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Women, Chemicals and the SDGs


Women, Chemicals and the SDGs

Gender Review Mapping with a Focus on Women and Chemicals:
Impact of Emerging Policy Issues and the Relevance for the Sustainable Development Goals

The aim of this report is to show the impact chemicals have on women as a vulnerable group highly exposed to hazardous chemicals and gender inequalities re­lated to decision-making around the management of chemicals and waste. The report also means to provide concrete steps that can be taken to safeguard the health of women and empower women in decision-making and in their roles as agents of change. The overall objective is to provide evidence to all stakeholders working towards sustainable development of the importance of addressing this issue for achieving the 2030 Sustain­able Development Goals.

All people, irrespective of gender identity, must have the same rights, responsibilities and opportunities in order to achieve the sound manage­ment of chemicals and wastes, and both are vital to achieve the majority of the 2030 Sustainable Development Goals. In order to identify and address inequalities, data that enable identifica­tion of impacts based on gender, i.e. the social attributes and opportuni­ties associated with being male or female, and the biological sex is needed.

Women are generally more disproportionally impacted by exposure to chemicals and wastes and have less access to participation in decision making. Women are also key agents of change. Women and chemicals is an underexplored topic that deserves more attention. Looking through the lens of the SAICM Emerging Policy Issues and Issues of Concern, a range of inequalities can be identified. Examples of these include:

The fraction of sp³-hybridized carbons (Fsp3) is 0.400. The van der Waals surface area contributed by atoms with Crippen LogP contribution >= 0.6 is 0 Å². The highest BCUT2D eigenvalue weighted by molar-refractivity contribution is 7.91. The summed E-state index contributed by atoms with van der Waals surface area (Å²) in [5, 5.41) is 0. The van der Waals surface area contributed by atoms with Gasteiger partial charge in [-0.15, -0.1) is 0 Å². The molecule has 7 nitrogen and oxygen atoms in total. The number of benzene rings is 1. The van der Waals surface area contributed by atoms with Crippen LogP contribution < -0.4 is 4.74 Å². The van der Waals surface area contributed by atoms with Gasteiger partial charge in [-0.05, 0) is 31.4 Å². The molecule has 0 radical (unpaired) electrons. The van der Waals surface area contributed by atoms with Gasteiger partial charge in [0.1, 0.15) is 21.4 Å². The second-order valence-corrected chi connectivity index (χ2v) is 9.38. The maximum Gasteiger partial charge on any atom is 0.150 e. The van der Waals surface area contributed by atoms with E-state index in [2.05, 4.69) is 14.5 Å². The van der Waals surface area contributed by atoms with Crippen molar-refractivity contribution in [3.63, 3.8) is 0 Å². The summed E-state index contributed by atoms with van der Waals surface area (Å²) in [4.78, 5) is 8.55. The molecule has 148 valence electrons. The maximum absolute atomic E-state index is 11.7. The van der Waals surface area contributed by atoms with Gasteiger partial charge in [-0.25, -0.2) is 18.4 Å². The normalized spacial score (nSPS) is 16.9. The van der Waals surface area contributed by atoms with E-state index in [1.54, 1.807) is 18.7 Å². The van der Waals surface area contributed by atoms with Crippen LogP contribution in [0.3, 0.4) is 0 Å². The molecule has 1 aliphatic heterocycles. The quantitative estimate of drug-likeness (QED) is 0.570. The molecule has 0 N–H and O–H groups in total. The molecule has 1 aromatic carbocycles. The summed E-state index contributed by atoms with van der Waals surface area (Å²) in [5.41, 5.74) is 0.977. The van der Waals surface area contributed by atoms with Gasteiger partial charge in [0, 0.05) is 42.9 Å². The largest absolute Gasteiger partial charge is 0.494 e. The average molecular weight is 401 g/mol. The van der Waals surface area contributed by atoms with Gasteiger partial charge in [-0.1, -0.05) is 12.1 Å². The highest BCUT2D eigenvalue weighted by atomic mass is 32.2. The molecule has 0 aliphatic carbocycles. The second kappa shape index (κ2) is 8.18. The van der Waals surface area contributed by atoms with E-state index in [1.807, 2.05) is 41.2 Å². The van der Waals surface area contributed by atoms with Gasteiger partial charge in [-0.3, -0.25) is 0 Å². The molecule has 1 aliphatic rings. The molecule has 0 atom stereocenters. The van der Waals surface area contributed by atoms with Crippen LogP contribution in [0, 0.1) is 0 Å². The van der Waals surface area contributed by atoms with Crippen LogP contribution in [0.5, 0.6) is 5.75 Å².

Impacts throughout the product lifecycle

In production: where women are, for example, highly exposed to haz­ardous chemicals during the production of electronics.

During use: where women are exposed to chemicals that have es­pecially detrimental impacts on pregnant women and developing children, such as lead in paint and chemicals in toys.

After use and by end of product life: for example, where women are exposed to highly hazardous pesticides when gathering crops or clean­ing used pesticide containers.

Disproportionate exposures based on gender roles

In some countries, men conduct the manual labor such as collecting the electronic waste, but the women become exposed to the hazardous chemicals when extracting the valuable metals in the devices.

Men and women are impacted differently, such as by perfluorinated chemicals and other endocrine-disrupting chemicals, where women can suffer impacts on reproductive and pregnancy outcomes even long after exposure.

Lack of information about impacts on women

Little information is available about gender- or sex-dependent effects of pharmaceuticals in the environment or nanomaterials despite their ubiquitous use.

A range of activities at all levels can be considered, including:

Strengthening the link between sound management of chemicals and waste and gender, including the important aspect of women and chemicals, in the SAICM Beyond 2020 process.

Additional analysis of the global burden of disease related to women and chemicals and the integral role of women and chemicals in the sound management of chemicals and waste.

Efforts are needed to ensure “women’s full and effective participation and equal opportunities for leadership at all levels of decision-making in political, economic and public life”.


This report was developed within the framework of the Global Environment Facility (GEF) project ID: 9771 on Global Best Practices on Emerging Chemical Policy Issues of Concern under the Strategic Approach to International Chemicals Management (SAICM), executed by the SAICM Secretariat.